Tokyo leads the index ahead of fellow Olympic host cities London (United Kingdom), Rio de Janeiro (Brazil) and Paris (France). However, it is Paris that has hosted or is scheduled to host more events (14) than any other city from 2012-2025.
Nanjing, China, the only new entrant in the top 10, climbs the rankings alongside Minsk (Belarus), St. Petersburg (Russia) and Gold Coast (Australia), while Edmonton (Canada), Auckland (New Zealand) and Rotterdam (Netherlands) all drop out of the top 20.
Minsk is the biggest mover in the top 10. By securing events such as the 2019 European Games, 2020 IAAF World Race Walking Team Championships and co-hosting the IIHF World Championships in 2021, the city climbs 10 places to 12th in the index.
Significant moves within the top 100
Tampere (Finland) is the biggest climber within the top 100, moving up an impressive 152 places to sit 97th in the standings, having been awarded the 2022 IIHF World Championships alongside Helsinki in May 2017.
Delhi (India), the second biggest mover, climbs 114 places to sit 78th in the index. Delhi will host this year’s AIBA Women’s World Boxing Championships and has also secured the 2021 AIBA Men’s World Boxing Championships.
Hamburg (Germany) also considerably improves its ranking position, moving up to sit 52nd in the index, an improvement of 94 places after securing the Men's World Handball Championship and the FIVB Beach Volleyball World Championships in 2019.
After securing the 2020 World All Round Speed Skating Championships and the World Sprint Speed Skating Championships in 2020, Hamar (Norway) makes significant progress and now features in the Top 100.
Hosts of major multisport games have also moved upwards, including Birmingham (United Kingdom) which moves up 23 places to 22nd after being awarded the 2022 Commonwealth Games. Buenos Aires (Argentina) has climbed up 20 places to 38th through hosting this year’s Youth Olympic Games.
Istanbul (Turkey) falls further than any other city in the top 100 of the GSI Cities Index, dropping 49 places to be ranked 99th overall. Istanbul loses points because the 2011 Wrestling World Championships no longer registers within the analysis period of the index, and the city has failed to secure any major world championships or multisport games since it co-hosted the FIBA Basketball World Cup for Women with fellow Turkish city Ankara in 2014.
Past and Future Global Sports Cities
London remains top of the Past GSI Cities Index, with a total of 11 events having taken place between 2012 and 2018. Rio de Janeiro remains in second place following its hosting of two of the highest-scoring events in the index, the Olympic Games 2016 and the Fifa World Cup 2014.
St. Petersburg, Pyeongchang and Gold Coast all make significant moves into the Top 20 of the Past GSI Cities Index.
Tokyo, the 2018 Global Sports City, also heads the Future GSI Cities Index, and it does so by a significant margin. Doha (Qatar), the future host of the 2022 Fifa World Cup, remains second in the ranking with three scoring events.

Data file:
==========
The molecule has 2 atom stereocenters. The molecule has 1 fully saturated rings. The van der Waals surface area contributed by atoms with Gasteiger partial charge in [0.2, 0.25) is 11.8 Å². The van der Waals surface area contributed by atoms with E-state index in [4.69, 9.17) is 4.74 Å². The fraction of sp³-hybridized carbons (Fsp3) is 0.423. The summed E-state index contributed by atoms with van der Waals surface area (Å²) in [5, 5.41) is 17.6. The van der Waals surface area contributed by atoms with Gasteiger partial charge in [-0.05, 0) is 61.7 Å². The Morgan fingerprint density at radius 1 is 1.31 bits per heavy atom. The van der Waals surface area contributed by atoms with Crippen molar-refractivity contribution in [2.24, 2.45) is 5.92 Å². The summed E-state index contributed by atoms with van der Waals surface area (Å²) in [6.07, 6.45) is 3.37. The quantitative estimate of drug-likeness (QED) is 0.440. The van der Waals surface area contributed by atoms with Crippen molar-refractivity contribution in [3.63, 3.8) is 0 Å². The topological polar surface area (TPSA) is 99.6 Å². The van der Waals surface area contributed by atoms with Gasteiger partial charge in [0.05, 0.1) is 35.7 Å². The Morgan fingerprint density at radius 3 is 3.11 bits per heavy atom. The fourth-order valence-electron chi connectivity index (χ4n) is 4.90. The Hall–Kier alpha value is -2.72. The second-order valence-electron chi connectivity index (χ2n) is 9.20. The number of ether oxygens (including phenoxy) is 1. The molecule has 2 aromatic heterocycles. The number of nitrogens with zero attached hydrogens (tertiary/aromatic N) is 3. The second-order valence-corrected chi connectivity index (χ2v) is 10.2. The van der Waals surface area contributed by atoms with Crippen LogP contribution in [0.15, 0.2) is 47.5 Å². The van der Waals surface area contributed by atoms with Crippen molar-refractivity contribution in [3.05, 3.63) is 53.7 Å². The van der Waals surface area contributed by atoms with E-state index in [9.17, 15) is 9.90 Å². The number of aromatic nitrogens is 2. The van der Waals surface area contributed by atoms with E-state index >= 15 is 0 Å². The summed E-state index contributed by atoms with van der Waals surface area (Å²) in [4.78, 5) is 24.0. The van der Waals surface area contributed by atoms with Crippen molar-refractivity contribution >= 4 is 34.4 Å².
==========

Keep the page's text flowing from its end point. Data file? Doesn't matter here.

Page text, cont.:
Paris, the capital city of France, is the largest mover in the 2018 Future GSI Cities Index after being awarded the 2023 Rugby World Cup and the 2024 Olympic and Paralympic Games. The city was previously unranked in the future index standings.
The GSI Nations and Cities Index is published in full exclusively within the GSI Report 2018 (Events & Bidding).
Now in its fourth year, the GSI Report 2018 comes in several smaller volumes, providing a greater focus on the specific impacts generated by sports events worldwide.
The Event Hosting & Bidding volume focuses on the hosts of events held in 2017 as well as the bidding landscape during the same year. A total of 80 events that took place throughout 2017 are analysed within the recent GSI Nations and Cities Index report.
You can pre-order your copy of the GSI Report 2018 (Events & Bidding) via Sportcal’s Report Store at a special early-bird rate of £750 / CHF 1,000 / US$1,000. Contact firstname.lastname@example.org to find out more.
GSI Nations and Cities Index
The GSI Nations and Cities Index is based on in-depth analysis of major multisport games and world championships over a rolling 14-year period, covering seven years in the past (including the current year) and seven years in the future. In total, 88 nations and 587 cities have hosted, or are scheduled to host events during this period.
Bids awarded up to and including 2 April 2018 have been included in the April 2018 index.
Each event is given a weighting based on its Global Sports Impact (GSI) Event Rating – this rating is calculated using the latest event data across a range of indicators which measures the size, scale and impact of an event.
The GSI Event Ratings are then attributed to the host nations and cities, producing the GSI Nations and Cities Index. A time weighting is given, so that events in the current year are worth 100 per cent of the rating value, while events in previous or future years are worth less.
The April 2018 index further increased the number of events analysed with 683 events across 155 categories, in 81 sports, including summer and winter Olympic sports and Olympic ‘recognised’ sports.